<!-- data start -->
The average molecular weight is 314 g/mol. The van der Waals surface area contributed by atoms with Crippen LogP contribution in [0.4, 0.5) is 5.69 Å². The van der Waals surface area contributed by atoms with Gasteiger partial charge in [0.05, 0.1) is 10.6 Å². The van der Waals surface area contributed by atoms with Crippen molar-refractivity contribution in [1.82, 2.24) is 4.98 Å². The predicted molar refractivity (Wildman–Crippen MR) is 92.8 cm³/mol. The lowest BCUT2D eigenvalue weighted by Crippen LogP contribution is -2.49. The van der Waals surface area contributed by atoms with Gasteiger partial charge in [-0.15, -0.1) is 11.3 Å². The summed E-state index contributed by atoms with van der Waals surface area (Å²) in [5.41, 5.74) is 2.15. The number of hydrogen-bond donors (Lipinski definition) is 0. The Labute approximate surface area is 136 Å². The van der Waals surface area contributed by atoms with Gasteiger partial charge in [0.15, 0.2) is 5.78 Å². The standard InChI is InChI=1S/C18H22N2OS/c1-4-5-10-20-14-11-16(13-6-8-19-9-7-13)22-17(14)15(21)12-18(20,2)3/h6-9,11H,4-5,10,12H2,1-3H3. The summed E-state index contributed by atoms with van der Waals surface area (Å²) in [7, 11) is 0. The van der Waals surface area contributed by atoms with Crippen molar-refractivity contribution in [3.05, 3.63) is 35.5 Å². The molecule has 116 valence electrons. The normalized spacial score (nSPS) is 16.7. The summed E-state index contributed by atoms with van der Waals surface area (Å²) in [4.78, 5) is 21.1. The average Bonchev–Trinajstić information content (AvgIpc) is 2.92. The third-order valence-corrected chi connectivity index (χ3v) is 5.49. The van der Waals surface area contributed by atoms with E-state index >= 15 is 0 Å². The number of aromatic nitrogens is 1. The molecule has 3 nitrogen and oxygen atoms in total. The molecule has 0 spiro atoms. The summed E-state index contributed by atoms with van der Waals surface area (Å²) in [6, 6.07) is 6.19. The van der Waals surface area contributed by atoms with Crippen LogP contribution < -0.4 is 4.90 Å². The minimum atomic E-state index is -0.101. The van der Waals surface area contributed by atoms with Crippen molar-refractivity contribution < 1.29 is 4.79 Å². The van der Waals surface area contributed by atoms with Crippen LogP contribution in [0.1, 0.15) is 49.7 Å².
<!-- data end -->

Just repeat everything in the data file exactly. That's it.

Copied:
The average molecular weight is 314 g/mol. The van der Waals surface area contributed by atoms with Crippen LogP contribution in [0.4, 0.5) is 5.69 Å². The van der Waals surface area contributed by atoms with Gasteiger partial charge in [0.05, 0.1) is 10.6 Å². The van der Waals surface area contributed by atoms with Crippen molar-refractivity contribution in [1.82, 2.24) is 4.98 Å². The predicted molar refractivity (Wildman–Crippen MR) is 92.8 cm³/mol. The lowest BCUT2D eigenvalue weighted by Crippen LogP contribution is -2.49. The van der Waals surface area contributed by atoms with Gasteiger partial charge in [-0.15, -0.1) is 11.3 Å². The summed E-state index contributed by atoms with van der Waals surface area (Å²) in [5.41, 5.74) is 2.15. The number of hydrogen-bond donors (Lipinski definition) is 0. The Labute approximate surface area is 136 Å². The van der Waals surface area contributed by atoms with Gasteiger partial charge in [0.15, 0.2) is 5.78 Å². The standard InChI is InChI=1S/C18H22N2OS/c1-4-5-10-20-14-11-16(13-6-8-19-9-7-13)22-17(14)15(21)12-18(20,2)3/h6-9,11H,4-5,10,12H2,1-3H3. The summed E-state index contributed by atoms with van der Waals surface area (Å²) in [7, 11) is 0. The van der Waals surface area contributed by atoms with Crippen molar-refractivity contribution in [3.05, 3.63) is 35.5 Å². The molecule has 116 valence electrons. The normalized spacial score (nSPS) is 16.7. The summed E-state index contributed by atoms with van der Waals surface area (Å²) in [4.78, 5) is 21.1. The average Bonchev–Trinajstić information content (AvgIpc) is 2.92. The third-order valence-corrected chi connectivity index (χ3v) is 5.49. The van der Waals surface area contributed by atoms with E-state index >= 15 is 0 Å². The number of aromatic nitrogens is 1. The molecule has 3 nitrogen and oxygen atoms in total. The molecule has 0 spiro atoms. The summed E-state index contributed by atoms with van der Waals surface area (Å²) in [6, 6.07) is 6.19. The van der Waals surface area contributed by atoms with Crippen LogP contribution < -0.4 is 4.90 Å². The minimum atomic E-state index is -0.101. The van der Waals surface area contributed by atoms with Crippen molar-refractivity contribution < 1.29 is 4.79 Å². The van der Waals surface area contributed by atoms with Crippen LogP contribution in [0.1, 0.15) is 49.7 Å².